PRK

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Related to Photorefractive keratectomy: LASIK

PRK

GOST 7.67 Latin three-letter geocode for North Korea. The code is used for transactions to and from North Korean bank accounts and for international shipping to North Korea. As with all GOST 7.67 codes, it is used primarily in Cyrillic alphabets.
References in periodicals archive ?
Khalil et al., "Transepithelial photorefractive keratectomy: clinical results," Journal of Cataract & Refractive Surgery, vol.
Warrak, "Photorefractive keratectomy in patients with mild to moderate stable keratoconus: a five-year prospective follow-up study," Clinical Ophthalmology, vol.
Fleming, "Intracorneal ring segments for iatrogenic keratectasia after laser in situ keratomileusis or photorefractive keratectomy," Journal of Refractive Surgery, vol.
Midena, "Mitomycin C modulation of corneal wound healing after photorefractive keratectomy in highly myopic eyes," Ophthalmology, vol.
Jayadev, "Safety and efficacy of epi-bowman keratectomy in photorefractive keratectomy and corneal collagen crosslinking: a pilot study," Current Eye Research, vol.
Hoffart, "Corneal Scheimpflug densitometry following photorefractive keratectomy in myopic eyes," Journal of Refractive Surgery, vol.
Since the introduction of photorefractive keratectomy (PRK) in the year 1987 and laser in situ keratomileusis (LASIK) in the year 1990, LASIK has been preferred over PRK due to painless and rapid visual rehabilitation as well as too much less postoperative corneal haze than PRK [13,14].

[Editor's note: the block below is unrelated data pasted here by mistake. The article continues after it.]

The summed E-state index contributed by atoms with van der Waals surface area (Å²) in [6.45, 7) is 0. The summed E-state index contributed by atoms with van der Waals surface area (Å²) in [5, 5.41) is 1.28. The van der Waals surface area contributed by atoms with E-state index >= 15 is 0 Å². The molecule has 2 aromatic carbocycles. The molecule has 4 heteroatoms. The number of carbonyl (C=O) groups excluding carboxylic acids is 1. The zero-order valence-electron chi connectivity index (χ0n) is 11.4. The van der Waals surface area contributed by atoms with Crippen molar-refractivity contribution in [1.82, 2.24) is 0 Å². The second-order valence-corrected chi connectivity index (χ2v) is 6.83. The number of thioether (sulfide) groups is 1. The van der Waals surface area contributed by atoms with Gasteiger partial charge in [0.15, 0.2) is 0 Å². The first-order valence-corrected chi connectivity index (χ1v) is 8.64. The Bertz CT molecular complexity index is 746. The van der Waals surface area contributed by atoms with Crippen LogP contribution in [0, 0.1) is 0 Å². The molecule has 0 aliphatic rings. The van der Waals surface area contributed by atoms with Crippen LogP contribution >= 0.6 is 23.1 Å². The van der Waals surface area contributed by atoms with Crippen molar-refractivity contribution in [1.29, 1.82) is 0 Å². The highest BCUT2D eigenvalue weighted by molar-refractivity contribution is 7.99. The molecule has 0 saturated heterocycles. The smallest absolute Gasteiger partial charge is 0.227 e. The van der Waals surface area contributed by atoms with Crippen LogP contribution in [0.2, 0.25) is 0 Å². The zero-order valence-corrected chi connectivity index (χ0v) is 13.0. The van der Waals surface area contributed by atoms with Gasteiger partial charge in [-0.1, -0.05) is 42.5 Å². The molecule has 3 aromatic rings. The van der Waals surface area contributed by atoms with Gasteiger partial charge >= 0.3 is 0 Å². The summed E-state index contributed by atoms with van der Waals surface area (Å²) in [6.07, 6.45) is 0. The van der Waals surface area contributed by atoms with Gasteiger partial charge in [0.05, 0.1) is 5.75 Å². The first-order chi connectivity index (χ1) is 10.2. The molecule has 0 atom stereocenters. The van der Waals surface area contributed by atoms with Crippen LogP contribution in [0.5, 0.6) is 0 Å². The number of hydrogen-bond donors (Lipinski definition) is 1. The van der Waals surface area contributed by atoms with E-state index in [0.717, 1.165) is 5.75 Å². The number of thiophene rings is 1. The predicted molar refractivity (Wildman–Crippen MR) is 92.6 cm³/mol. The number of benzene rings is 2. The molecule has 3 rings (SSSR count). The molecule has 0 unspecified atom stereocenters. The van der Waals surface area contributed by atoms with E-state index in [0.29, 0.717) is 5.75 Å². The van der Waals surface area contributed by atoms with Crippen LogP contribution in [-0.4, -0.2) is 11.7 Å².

EyeGate is in the clinic for two different patient populations: photorefractive keratectomy ("PRK") surgery to demonstrate corneal wound repair and punctate epitheliopathies ("PE"), which includes dry eye.
EyeGate is in the clinic for two different patient populations: photorefractive keratectomy ('PRK') surgery to demonstrate corneal wound repair and punctate epitheliopathies ('PE'), which includes dry eye.
The pivotal study will enroll up to 270 patients requiring corneal wound repair following photorefractive keratectomy, or PRK, surgery.
Previous surgical procedures that can place an eye at increased risk include: photorefractive keratectomy (PRK); extra capsular cataract extraction (ECCE); glaucoma drainage surgeries; corneal transplants; and laser-assisted in situ keratomileusis (LASIK).